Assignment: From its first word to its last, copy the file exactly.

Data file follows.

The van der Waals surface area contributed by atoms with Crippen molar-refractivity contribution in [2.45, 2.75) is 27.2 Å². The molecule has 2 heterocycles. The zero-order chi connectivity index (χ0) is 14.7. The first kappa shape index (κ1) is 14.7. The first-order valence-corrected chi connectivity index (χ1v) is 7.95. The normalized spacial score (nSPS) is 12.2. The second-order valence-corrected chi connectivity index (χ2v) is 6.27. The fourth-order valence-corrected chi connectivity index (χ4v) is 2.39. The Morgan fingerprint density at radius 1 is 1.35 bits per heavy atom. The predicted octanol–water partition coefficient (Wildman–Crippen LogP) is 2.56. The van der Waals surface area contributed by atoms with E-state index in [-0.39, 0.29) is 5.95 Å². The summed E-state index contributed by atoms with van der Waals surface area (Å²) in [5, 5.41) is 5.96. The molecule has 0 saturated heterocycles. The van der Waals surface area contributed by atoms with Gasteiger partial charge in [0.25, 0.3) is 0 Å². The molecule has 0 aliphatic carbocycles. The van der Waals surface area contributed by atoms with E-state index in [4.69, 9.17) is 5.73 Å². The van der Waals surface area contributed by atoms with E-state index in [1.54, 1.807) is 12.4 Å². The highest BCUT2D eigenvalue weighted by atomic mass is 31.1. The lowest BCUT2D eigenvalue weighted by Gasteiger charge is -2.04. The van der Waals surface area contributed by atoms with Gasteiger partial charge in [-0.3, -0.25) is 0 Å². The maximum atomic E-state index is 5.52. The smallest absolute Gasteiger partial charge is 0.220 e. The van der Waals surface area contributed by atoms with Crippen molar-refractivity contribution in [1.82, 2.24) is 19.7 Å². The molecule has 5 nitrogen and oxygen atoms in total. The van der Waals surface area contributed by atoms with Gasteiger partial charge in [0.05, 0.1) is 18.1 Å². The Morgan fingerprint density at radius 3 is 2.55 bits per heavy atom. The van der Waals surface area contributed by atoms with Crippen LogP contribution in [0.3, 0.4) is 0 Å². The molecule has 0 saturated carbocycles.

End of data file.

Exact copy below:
The van der Waals surface area contributed by atoms with Crippen molar-refractivity contribution in [2.45, 2.75) is 27.2 Å². The molecule has 2 heterocycles. The zero-order chi connectivity index (χ0) is 14.7. The first kappa shape index (κ1) is 14.7. The first-order valence-corrected chi connectivity index (χ1v) is 7.95. The normalized spacial score (nSPS) is 12.2. The second-order valence-corrected chi connectivity index (χ2v) is 6.27. The fourth-order valence-corrected chi connectivity index (χ4v) is 2.39. The Morgan fingerprint density at radius 1 is 1.35 bits per heavy atom. The predicted octanol–water partition coefficient (Wildman–Crippen LogP) is 2.56. The van der Waals surface area contributed by atoms with E-state index in [-0.39, 0.29) is 5.95 Å². The summed E-state index contributed by atoms with van der Waals surface area (Å²) in [5, 5.41) is 5.96. The molecule has 0 saturated heterocycles. The van der Waals surface area contributed by atoms with Gasteiger partial charge in [0.25, 0.3) is 0 Å². The molecule has 0 aliphatic carbocycles. The van der Waals surface area contributed by atoms with E-state index in [4.69, 9.17) is 5.73 Å². The van der Waals surface area contributed by atoms with E-state index in [1.54, 1.807) is 12.4 Å². The highest BCUT2D eigenvalue weighted by atomic mass is 31.1. The lowest BCUT2D eigenvalue weighted by Gasteiger charge is -2.04. The van der Waals surface area contributed by atoms with Gasteiger partial charge in [-0.3, -0.25) is 0 Å². The maximum atomic E-state index is 5.52. The smallest absolute Gasteiger partial charge is 0.220 e. The van der Waals surface area contributed by atoms with Crippen molar-refractivity contribution in [1.82, 2.24) is 19.7 Å². The molecule has 5 nitrogen and oxygen atoms in total. The van der Waals surface area contributed by atoms with Gasteiger partial charge in [0.05, 0.1) is 18.1 Å². The Morgan fingerprint density at radius 3 is 2.55 bits per heavy atom. The van der Waals surface area contributed by atoms with Crippen LogP contribution in [0.3, 0.4) is 0 Å². The molecule has 0 saturated carbocycles.